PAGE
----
Calls for the WTO to approve the so-called TRIPS waiver for vaccine patents and manufacturing technology are reaching a fever pitch with the emergence of the Omicron variant that was first identified in South Africa. Omicron has prompted travel bans across the world and inflamed tensions over massive global disparities in vaccine access, which experts and advocates have warned for months would allow the virus to mutate and spread outward from lower-income countries where vaccines remain out of reach for most people.
Yet Moderna and other pharmaceutical companies are not sharing “recipes” for COVID vaccines with a South African biotech firm and a World Health Organization (WHO) effort to transfer the technology necessary for making mRNA vaccines to African nations, where only about 1 in 10 people have received at least one dose of the vaccine. In the United States and Europe, monopolies on the crucial technology and know-how needed to make vaccines largely remains controlled by private pharmaceutical companies that received billions of dollars from wealthy governments to develop vaccines — and are now pulling in billions in global profit.
Way, way down at the core of my progressive beliefs is a box labeled “Enlightened Self-Interest.” I do not hew to progressive causes and advocate for progressive policies solely because I am a gleaming ball of happy light. Sometimes, and actually more often than not, I do it because helping others rise out of the morass of hate, fear, capitalism and greed actually helps me, too.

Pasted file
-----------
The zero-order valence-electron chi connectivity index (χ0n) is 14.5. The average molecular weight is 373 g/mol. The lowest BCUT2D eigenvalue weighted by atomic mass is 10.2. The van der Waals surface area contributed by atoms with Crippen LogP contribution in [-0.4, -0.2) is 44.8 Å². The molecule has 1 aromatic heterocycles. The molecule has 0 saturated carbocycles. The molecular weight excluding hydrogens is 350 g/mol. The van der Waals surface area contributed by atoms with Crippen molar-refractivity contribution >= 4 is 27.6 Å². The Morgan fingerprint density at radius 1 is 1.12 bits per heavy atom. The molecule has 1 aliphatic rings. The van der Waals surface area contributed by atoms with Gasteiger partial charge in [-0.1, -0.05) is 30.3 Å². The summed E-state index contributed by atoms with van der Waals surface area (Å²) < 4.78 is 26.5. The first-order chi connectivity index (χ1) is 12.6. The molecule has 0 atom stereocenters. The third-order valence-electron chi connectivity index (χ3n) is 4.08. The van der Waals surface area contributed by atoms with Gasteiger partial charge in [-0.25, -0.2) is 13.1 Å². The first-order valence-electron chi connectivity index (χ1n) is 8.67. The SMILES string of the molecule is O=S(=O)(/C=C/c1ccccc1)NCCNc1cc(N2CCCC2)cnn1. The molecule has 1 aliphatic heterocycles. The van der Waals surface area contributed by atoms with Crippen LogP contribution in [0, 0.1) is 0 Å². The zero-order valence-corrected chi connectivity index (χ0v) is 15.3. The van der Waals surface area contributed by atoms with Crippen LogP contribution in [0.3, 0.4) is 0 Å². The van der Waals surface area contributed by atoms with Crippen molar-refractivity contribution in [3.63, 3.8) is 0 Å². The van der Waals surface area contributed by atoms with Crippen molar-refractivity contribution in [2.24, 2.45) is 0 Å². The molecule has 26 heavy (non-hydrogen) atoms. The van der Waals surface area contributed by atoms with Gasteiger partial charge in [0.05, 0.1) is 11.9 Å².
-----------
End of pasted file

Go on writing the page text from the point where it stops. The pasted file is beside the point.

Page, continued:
Example: I want every child to get a zillion-dollar education for free not just because I love books and learning, but because education is the wooden stake to the vampire of ignorance, and the less ignorance there is, the better my life — all our lives — will be. This is enlightened self-interest. Make no mistake, buddy-roo: I’m in this for me and my kid first. Come along for the ride, and watch as we all get well.
The sheer velocity with which these corporate drug-peddlers flee their own enlightened self-interest is a wonder to behold. If Moderna and Pfizer stopped chasing a buck around the block and used their already-galactic financial resources to crush this thing globally, they’d win near-universal praise. In fact, keep it simpler for all the Ivy League MBAs who thought this way of operating makes long-term sense: Who’s going to buy your shit if everyone is dead or in hiding?
Ironically enough, this breed of capitalism only makes sense if you analyze it from the point of view of a virus: Invade a host, burn down its resources, find another host, make some occasional changes here and there to open new markets, until there are no more markets because you burned them all down, and then you die. COVID would get this thinking immediately if it had a brain, and there’s the rub. These massive corporate drug companies are practicing nothing less than vaccine apartheid, another crime against humanity — all of humanity — for profit. Enlightened self-interest can take a number.
It’s time for the WTO to approve the TRIPS waiver for vaccine patents — to do the human thing, for the betterment of us all.
Everyone needs to feel what I do today. I’m still afraid, because COVID is a monster and the variants are coming, but I slipped on the ice and didn’t fall. After almost two years of this slow-grinding hell, everyone deserves to know what it’s like to be able to worry just a little bit less.